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Telephone: (212) 549-2500
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Web site: www.aclu.org
In 1999 the American Civil Liberties Union (ACLU), a nonprofit corporation dedicated to the preservation and extension of constitutional liberties, hired its first advertising agency, New York City-based DeVito/Verdi. The ACLU hoped to use consumer-advertising techniques to improve the image of the organization, which in recent decades had become vilified by conservatives in the United States. In addition, the advertising was to be used to call attention to particular causes backed by the ACLU. One issue that received its own campaign within the framework of the greater effort was the racial profiling of motorists stopped by the police.
The ACLU began its racial-profiling campaign in June 1999 by releasing a report on the issue and filing a lawsuit involving one of the cases it documented. In this way the organization was able to generate a great deal of publicity, which was important given the campaign's mere $1 million budget. In late 1999 the first print ads appeared in newspapers. More advertising followed in 2000, including the ACLU's first-ever television spots, which were run in Utah to put pressure on one of the state's senators, Orrin Hatch, chairman of the Senate Judiciary Committee. The print ads succeeded in attracting attention by being provocative. One showed pictures of Martin Luther King, Jr., and Charles Manson with a headline that read: "The man on the left is 75 times more likely to be stopped by the police while driving than the man on the right."
The ACLU's racial-profiling campaign, which ran until the end of 2000, achieved its main goals. It brought a great deal of attention to the practice of racial profiling, forcing police departments to become more cautious about the way they approached traffic stops; also, many state legislatures introduced legislation to curb racial profiling. In addition, the campaign was recognized by the advertising industry, with Advertising Age naming it a Best of Show in its annual awards in 2001.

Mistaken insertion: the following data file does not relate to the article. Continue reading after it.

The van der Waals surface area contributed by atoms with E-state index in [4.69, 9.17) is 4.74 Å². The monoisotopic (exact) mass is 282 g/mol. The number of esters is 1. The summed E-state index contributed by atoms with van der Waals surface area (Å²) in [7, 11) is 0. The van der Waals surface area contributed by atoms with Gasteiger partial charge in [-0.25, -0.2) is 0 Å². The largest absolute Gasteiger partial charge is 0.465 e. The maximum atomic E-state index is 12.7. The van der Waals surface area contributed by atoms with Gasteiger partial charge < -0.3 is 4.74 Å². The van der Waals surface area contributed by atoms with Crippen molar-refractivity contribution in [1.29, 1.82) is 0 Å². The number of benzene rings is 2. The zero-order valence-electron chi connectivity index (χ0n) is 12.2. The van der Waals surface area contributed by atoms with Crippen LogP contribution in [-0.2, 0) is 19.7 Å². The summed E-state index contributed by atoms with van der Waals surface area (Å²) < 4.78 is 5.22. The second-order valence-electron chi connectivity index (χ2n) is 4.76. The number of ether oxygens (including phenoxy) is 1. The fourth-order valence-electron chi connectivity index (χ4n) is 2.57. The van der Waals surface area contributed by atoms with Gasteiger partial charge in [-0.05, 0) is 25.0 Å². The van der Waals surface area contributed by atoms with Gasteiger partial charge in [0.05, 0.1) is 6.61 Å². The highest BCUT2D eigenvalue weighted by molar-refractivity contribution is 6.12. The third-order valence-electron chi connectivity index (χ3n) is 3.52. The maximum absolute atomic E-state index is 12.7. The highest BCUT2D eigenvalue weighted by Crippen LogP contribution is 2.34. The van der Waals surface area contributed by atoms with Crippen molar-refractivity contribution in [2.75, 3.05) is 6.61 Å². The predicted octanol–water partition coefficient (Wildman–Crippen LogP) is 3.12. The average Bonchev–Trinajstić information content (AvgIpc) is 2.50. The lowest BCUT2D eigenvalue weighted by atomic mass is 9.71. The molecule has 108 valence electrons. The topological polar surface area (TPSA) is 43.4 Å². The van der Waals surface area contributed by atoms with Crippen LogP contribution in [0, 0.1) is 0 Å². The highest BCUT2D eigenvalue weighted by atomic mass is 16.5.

From its inception in 1920, when it supported the rights of conscientious objectors and opponents of America's entry into World War I, the ACLU never shied away from controversy. Over the decades it made news through its participation in the well-known Scopes Trial that engendered a debate about evolution (1925); fought the U.S. Customs Service ban on the sale of James Joyce's novel Ulysses in 1933; opposed the internment of more than 100,000 Japanese-Americans during World War II; supported school desegregation in the 1950s and the civil rights movement of the 1960s; opposed the war on drugs starting in the 1960s; supported
reproduction rights in the 1970s while also defending the right of a neo-Nazi group to march through the streets of Skokie, Illinois, in 1978. While the latter issue cost the ACLU support from the left wing of the political spectrum, resulting in a dip in membership, in general the ACLU irritated conservatives. In the 1988 presidential campaign, Republican George H. Bush made Democrat Michael Dukakis's ACLU membership an issue, attempting to disparage him by calling him a "card-carrying member of the ACLU." The hatred of the ACLU among conservatives was further hardened in 1989, when the group convinced the U.S. Supreme Court to invalidate a Texas law that made flag desecration a punishable offense; likewise, it was later successful with the court when it recognized the civil rights of gays and lesbians in the 1996 case Romer v. Evans.